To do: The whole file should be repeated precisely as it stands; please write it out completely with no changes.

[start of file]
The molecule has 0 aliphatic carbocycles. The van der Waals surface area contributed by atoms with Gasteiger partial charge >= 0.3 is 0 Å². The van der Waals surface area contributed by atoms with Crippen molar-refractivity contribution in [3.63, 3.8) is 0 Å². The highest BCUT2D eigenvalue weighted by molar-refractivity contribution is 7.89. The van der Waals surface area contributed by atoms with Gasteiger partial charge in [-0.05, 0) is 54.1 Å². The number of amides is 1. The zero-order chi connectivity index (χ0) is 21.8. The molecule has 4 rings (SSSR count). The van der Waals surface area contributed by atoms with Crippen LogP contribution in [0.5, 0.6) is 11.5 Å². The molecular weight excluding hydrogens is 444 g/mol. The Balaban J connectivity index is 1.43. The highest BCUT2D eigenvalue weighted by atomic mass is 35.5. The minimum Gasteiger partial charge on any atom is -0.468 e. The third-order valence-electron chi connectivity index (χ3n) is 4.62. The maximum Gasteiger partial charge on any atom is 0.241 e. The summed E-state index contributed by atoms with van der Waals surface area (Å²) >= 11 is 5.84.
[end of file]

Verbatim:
The molecule has 0 aliphatic carbocycles. The van der Waals surface area contributed by atoms with Gasteiger partial charge >= 0.3 is 0 Å². The van der Waals surface area contributed by atoms with Crippen molar-refractivity contribution in [3.63, 3.8) is 0 Å². The highest BCUT2D eigenvalue weighted by molar-refractivity contribution is 7.89. The van der Waals surface area contributed by atoms with Gasteiger partial charge in [-0.05, 0) is 54.1 Å². The number of amides is 1. The zero-order chi connectivity index (χ0) is 21.8. The molecule has 4 rings (SSSR count). The van der Waals surface area contributed by atoms with Crippen LogP contribution in [0.5, 0.6) is 11.5 Å². The molecular weight excluding hydrogens is 444 g/mol. The Balaban J connectivity index is 1.43. The highest BCUT2D eigenvalue weighted by atomic mass is 35.5. The minimum Gasteiger partial charge on any atom is -0.468 e. The third-order valence-electron chi connectivity index (χ3n) is 4.62. The maximum Gasteiger partial charge on any atom is 0.241 e. The summed E-state index contributed by atoms with van der Waals surface area (Å²) >= 11 is 5.84.